The book also provides a discussion concerning stigma of those with mental health disorders. Review - NAMI Advocate, Fall 2011


No Child Left Different, edited by Pennsylvania clinical psychologist and professor, Sharna Olfman

A book on childhood mental health disorders, the media, and overprescribing of drugs, that is worth reading.

"This important and urgently needed volume of outstanding, but disturbing, essays, written by a group of eminent scholars and practitioners, sounds the alarm on a development in our society of Orwellian proportions. This incautious use of drugs also has the effect of obscuring, and thus leaving unaddressed, social and environmental factors in children's lives that may be the real source of their problems. The volume is a must-read for parents, and for professionals who work in areas that touch upon children's health and well-being." Joel Bakan, Author of The Corporation, Professor of Law, University of British Columbia


Blaming the Brain: The Truth About Drugs and Mental Health by Elliot Valenstein

Balanced, accurate and unbiased information on mental health treatment. Deeply researched material from Michigan State University professor indicating the role of big pharm in pushing psychiatric drugs as the treatment method of choice, and the shortcomings of this method.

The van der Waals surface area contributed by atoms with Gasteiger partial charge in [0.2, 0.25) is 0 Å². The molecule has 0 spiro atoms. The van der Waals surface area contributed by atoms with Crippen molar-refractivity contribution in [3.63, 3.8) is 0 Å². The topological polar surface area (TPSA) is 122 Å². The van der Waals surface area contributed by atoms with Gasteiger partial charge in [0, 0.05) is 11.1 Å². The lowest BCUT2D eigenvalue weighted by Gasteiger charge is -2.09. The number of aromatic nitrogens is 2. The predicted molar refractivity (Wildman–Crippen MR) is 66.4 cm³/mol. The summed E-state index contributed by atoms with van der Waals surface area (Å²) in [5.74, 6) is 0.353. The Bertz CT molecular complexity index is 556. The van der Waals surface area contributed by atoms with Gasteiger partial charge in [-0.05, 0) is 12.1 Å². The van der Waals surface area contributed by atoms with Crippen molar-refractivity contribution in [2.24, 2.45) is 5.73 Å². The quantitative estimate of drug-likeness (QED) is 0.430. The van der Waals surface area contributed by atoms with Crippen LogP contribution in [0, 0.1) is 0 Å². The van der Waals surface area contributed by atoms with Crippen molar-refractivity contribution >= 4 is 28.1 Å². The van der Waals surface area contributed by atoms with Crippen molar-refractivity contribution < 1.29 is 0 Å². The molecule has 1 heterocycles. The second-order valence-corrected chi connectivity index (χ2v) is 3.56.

Page updated: November 19, 2015


What is a psychologist? ----Description of numerous types of psychologists, therapists and related professionals

 
There are many different types of psychologists and specialties, just as there are many different schools of thought in modern psychology.
Family therapist, Salvador Minuchin

Psychologists study the human mind and human behavior. Research psychologists investigate the physical, cognitive, emotional, or social aspects of human behavior. Psychologists in health service fields provide mental health care in hospitals, clinics, schools, or private settings. Psychologists employed in applied settings, such as business, industry, government, or nonprofit organizations, provide training, conduct research, design organizational systems, and act as advocates for psychology.


About 34 percent of psychologists are self-employed.

In 2006 there were 152,000 clinical, counseling or school psychologists in the United States.


Clinical psychologists


Clinical psychologists constitute the largest specialty - work most often in counseling centers, independent or group practices, hospitals, or clinics. They help mentally and emotionally distressed clients adjust to life and may assist medical and surgical patients in dealing with illnesses or injuries. Some clinical psychologists work in physical rehabilitation settings, treating patients with spinal cord injuries, chronic pain or illness, stroke, arthritis, or neurological conditions. Others help people deal with personal crisis, such as divorce or the death of a loved one.